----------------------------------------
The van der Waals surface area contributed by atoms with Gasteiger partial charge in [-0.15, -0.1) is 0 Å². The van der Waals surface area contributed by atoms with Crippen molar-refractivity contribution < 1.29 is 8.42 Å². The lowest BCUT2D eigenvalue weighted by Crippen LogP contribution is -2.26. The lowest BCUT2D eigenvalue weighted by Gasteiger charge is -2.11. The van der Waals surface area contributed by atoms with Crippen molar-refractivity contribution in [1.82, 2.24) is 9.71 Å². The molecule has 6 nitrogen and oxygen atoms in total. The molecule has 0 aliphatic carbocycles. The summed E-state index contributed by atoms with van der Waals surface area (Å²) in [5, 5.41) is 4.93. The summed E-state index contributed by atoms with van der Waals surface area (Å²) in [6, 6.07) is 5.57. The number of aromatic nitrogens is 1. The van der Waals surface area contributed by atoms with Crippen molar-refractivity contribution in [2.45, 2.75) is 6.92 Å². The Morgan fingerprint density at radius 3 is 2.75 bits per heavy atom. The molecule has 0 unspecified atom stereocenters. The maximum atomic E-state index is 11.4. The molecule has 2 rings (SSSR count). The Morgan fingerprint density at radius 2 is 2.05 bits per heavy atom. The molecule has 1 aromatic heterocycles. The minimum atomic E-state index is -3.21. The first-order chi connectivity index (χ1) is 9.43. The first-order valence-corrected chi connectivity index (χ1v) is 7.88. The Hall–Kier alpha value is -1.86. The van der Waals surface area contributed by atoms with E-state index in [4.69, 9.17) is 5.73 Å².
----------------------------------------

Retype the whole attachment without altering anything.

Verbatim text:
The van der Waals surface area contributed by atoms with Gasteiger partial charge in [-0.15, -0.1) is 0 Å². The van der Waals surface area contributed by atoms with Crippen molar-refractivity contribution < 1.29 is 8.42 Å². The lowest BCUT2D eigenvalue weighted by Crippen LogP contribution is -2.26. The lowest BCUT2D eigenvalue weighted by Gasteiger charge is -2.11. The van der Waals surface area contributed by atoms with Crippen molar-refractivity contribution in [1.82, 2.24) is 9.71 Å². The molecule has 6 nitrogen and oxygen atoms in total. The molecule has 0 aliphatic carbocycles. The summed E-state index contributed by atoms with van der Waals surface area (Å²) in [5, 5.41) is 4.93. The summed E-state index contributed by atoms with van der Waals surface area (Å²) in [6, 6.07) is 5.57. The number of aromatic nitrogens is 1. The van der Waals surface area contributed by atoms with Crippen molar-refractivity contribution in [2.45, 2.75) is 6.92 Å². The Morgan fingerprint density at radius 3 is 2.75 bits per heavy atom. The molecule has 0 unspecified atom stereocenters. The maximum atomic E-state index is 11.4. The molecule has 2 rings (SSSR count). The Morgan fingerprint density at radius 2 is 2.05 bits per heavy atom. The molecule has 1 aromatic heterocycles. The minimum atomic E-state index is -3.21. The first-order chi connectivity index (χ1) is 9.43. The first-order valence-corrected chi connectivity index (χ1v) is 7.88. The Hall–Kier alpha value is -1.86. The van der Waals surface area contributed by atoms with E-state index in [4.69, 9.17) is 5.73 Å².